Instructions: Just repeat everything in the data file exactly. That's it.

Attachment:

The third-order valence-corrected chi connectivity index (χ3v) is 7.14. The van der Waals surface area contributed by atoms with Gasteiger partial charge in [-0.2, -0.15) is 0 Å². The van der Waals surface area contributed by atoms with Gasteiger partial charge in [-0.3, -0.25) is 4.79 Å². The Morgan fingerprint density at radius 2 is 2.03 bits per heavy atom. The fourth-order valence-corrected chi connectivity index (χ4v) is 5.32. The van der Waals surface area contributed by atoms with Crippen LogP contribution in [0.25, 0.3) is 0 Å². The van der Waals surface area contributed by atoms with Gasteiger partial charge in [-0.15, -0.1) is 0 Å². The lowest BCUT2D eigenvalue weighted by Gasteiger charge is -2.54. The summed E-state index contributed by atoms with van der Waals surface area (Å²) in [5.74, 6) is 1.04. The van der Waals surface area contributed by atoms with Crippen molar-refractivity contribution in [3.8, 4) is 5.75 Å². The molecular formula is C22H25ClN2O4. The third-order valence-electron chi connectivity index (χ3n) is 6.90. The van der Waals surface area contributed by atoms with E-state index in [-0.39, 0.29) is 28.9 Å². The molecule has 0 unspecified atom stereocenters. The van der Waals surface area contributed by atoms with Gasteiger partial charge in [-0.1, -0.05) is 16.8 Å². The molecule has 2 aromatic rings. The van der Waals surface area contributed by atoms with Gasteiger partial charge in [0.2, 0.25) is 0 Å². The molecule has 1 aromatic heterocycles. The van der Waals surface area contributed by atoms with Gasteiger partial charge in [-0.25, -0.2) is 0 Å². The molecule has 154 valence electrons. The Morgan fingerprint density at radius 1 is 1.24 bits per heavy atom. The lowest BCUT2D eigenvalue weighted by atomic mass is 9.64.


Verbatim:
The third-order valence-corrected chi connectivity index (χ3v) is 7.14. The van der Waals surface area contributed by atoms with Gasteiger partial charge in [-0.2, -0.15) is 0 Å². The van der Waals surface area contributed by atoms with Gasteiger partial charge in [-0.3, -0.25) is 4.79 Å². The Morgan fingerprint density at radius 2 is 2.03 bits per heavy atom. The fourth-order valence-corrected chi connectivity index (χ4v) is 5.32. The van der Waals surface area contributed by atoms with Crippen LogP contribution in [0.25, 0.3) is 0 Å². The van der Waals surface area contributed by atoms with Gasteiger partial charge in [-0.15, -0.1) is 0 Å². The lowest BCUT2D eigenvalue weighted by Gasteiger charge is -2.54. The summed E-state index contributed by atoms with van der Waals surface area (Å²) in [5.74, 6) is 1.04. The van der Waals surface area contributed by atoms with Crippen molar-refractivity contribution in [3.8, 4) is 5.75 Å². The molecular formula is C22H25ClN2O4. The third-order valence-electron chi connectivity index (χ3n) is 6.90. The van der Waals surface area contributed by atoms with E-state index in [-0.39, 0.29) is 28.9 Å². The molecule has 0 unspecified atom stereocenters. The van der Waals surface area contributed by atoms with Gasteiger partial charge in [-0.1, -0.05) is 16.8 Å². The molecule has 2 aromatic rings. The van der Waals surface area contributed by atoms with Gasteiger partial charge in [0.2, 0.25) is 0 Å². The molecule has 1 aromatic heterocycles. The van der Waals surface area contributed by atoms with Gasteiger partial charge in [-0.25, -0.2) is 0 Å². The molecule has 154 valence electrons. The Morgan fingerprint density at radius 1 is 1.24 bits per heavy atom. The lowest BCUT2D eigenvalue weighted by atomic mass is 9.64.